Sexual Exploitation of Children on the Rise: The Regional Report for 2022
January 24, 2023
For the last two years, the Children’s Advocacy Centers for Cape Cod & the Islands, Bristol County and Plymouth County have collaborated to write an article during January, which is Human Trafficking Prevention Month. These articles have provided general information to raise awareness of this issues impacting our region. This year, our centers committed to provide specific and action-oriented information because regionally there has been a dramatic increase in referrals in 2022 with 420 children impacted in our region, a 40% increase since last year. Child Advocacy Centers (CACs) in Southeastern Massachusetts work collaboratively with every branch of law enforcement and child protective services to provide a coordinated response to the sexual exploitation and trafficking of children. Our communities are at a critical crossroads to stem the tide of exploitation happening to our youth. This report contains information our organizations believe our communities need to know.
Background and the Current Issue
Human trafficking is widely defined as “a crime that involves exploiting a person for labor, services, or commercial sex.” Massachusetts state law defines the trafficking of children as the Commercial Sexual Exploitation of Children (CSEC). The CACs of Massachusetts recognize that CSEC occurs when a person under the age of 18 is offered, or given, something of value to them in exchange for some type of sexual act. It doesn’t have to be in person, and it doesn’t need to be money for it to be commercial sexual exploitation. Value could be anything to a child, this includes food, clothing, a warm place to sleep, better grades, vapes, alcohol, or other substances, a trip to a salon, or even a ride somewhere.
Child Sexual Abuse Material (CSAM) is also considered a form of sexual exploitation and abuse. Often referred to as child pornography, CSAM is any photo, video, or visual image of a child under 18 engaged in sexual behavior or unclothed. CSAM is much more than photos and videos; it is a form of exploitation and abuse documented and shared across the internet in perpetuity. Every time an image is viewed, shared, paid for, or downloaded, the child is being revictimized and a crime has taken place.
In 2020, the Covid-19 pandemic hit and resulted in billions of dollars being invested into updating internet-based systems access across the country. The purchase of internet-enabled devices skyrocketed due to families attending school and working from home. Even children attending preschool were provided internet-accessible devices to bring home.
With the lockdowns and impacts of remote learning, there was a limitation of in-person social interaction for children and teens. “Sexting” (sending sexually explicit text messages and images) became a social norm which continues to this day. At times, these images live right in personal devices of kids and teens, the place a parent would never suspect. Because of the rapid change of the virtual world intertwining with the real world, there has been no adjustment in the conversations about dating and sexual exploration. It is for these reasons that it is easy to understand how photos exchanged at one point mutually from attraction, can quickly be used for exploitation.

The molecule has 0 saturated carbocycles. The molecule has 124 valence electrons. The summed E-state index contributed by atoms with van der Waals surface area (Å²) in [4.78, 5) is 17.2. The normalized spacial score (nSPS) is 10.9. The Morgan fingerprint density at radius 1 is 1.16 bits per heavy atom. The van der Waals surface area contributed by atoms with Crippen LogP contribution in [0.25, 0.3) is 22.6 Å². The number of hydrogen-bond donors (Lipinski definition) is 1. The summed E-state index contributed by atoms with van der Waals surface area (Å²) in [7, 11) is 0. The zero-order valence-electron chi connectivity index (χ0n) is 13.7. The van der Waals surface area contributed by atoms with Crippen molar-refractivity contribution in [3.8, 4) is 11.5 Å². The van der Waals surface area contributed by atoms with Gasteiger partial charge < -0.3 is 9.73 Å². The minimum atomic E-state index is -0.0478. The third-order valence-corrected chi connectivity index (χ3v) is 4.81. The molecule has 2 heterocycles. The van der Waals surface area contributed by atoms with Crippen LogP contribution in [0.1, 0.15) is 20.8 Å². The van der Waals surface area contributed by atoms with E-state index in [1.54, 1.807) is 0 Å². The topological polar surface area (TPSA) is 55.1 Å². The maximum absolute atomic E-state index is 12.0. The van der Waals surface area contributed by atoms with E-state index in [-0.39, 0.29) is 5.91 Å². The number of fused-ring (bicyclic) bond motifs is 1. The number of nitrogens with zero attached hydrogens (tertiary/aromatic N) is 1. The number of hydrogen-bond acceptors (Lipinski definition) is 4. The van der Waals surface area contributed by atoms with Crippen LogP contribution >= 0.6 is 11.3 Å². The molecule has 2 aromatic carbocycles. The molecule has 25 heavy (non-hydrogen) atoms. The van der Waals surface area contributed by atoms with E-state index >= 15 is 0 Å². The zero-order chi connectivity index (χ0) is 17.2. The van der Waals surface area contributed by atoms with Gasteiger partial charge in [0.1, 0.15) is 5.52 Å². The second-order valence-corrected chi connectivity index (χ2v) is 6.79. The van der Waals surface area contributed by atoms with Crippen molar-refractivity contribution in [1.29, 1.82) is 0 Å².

Because of the changes in social norms, and offenders navigating to online spaces, CSAM and online sexual exploitation of children have made up the vast majority of referrals in our region. According to the National Center for Missing and Exploited Children, reports of online exploitation rose by 35% between 2020 and 2021, and increased more than 73% from pre-pandemic levels.
The State of Our Region: Referrals on the Rise
Regionally, our centers have seen a surprising increase in online sexual exploitation. These referrals mirror that of national trends with a 40% increase. Of the 420 referrals, it included 355 female identified children, 63 male identified children and 2 transgender identified individuals. The range of ages for children impacted were from 5 years old to 17 years old and the distribution of these cases were that approximately 77% of these cases were individuals between 13 years old and 17 years old, and 23% were children who were 12 years old and younger.
This information has provided our centers with critical information and concern. Two key data points stand out: the rates of younger children (under 13 years old) being victimized online is on the rise, with several 5- to 8-year-old children included. Additionally, the number of male-identified youth referred for services has also increased. It is imperative our communities understand that sexual exploitation does not discriminate by age, gender identity, socioeconomic status, or sexual partner preference. These crimes against children are those of opportunity and cases have originated from nearly every town regardless of economic status or geographical location.
While case referrals on the Cape & Islands have remained consistent, there has been an uptick in cases in Plymouth and Bristol Counties, with most of those cases originating online. These regions also saw the largest spike of children under 13 being sexually exploited. Because of the increase in access and use of internet-enabled devices and rapidly changing norms for youth, these cases are happening faster and more frequently.
there has been a dramatic increase in referrals in 2022 with 420 children impacted in our region, a 40% increase since last year.”
Parents and Caregivers Can Be the Key to Prevention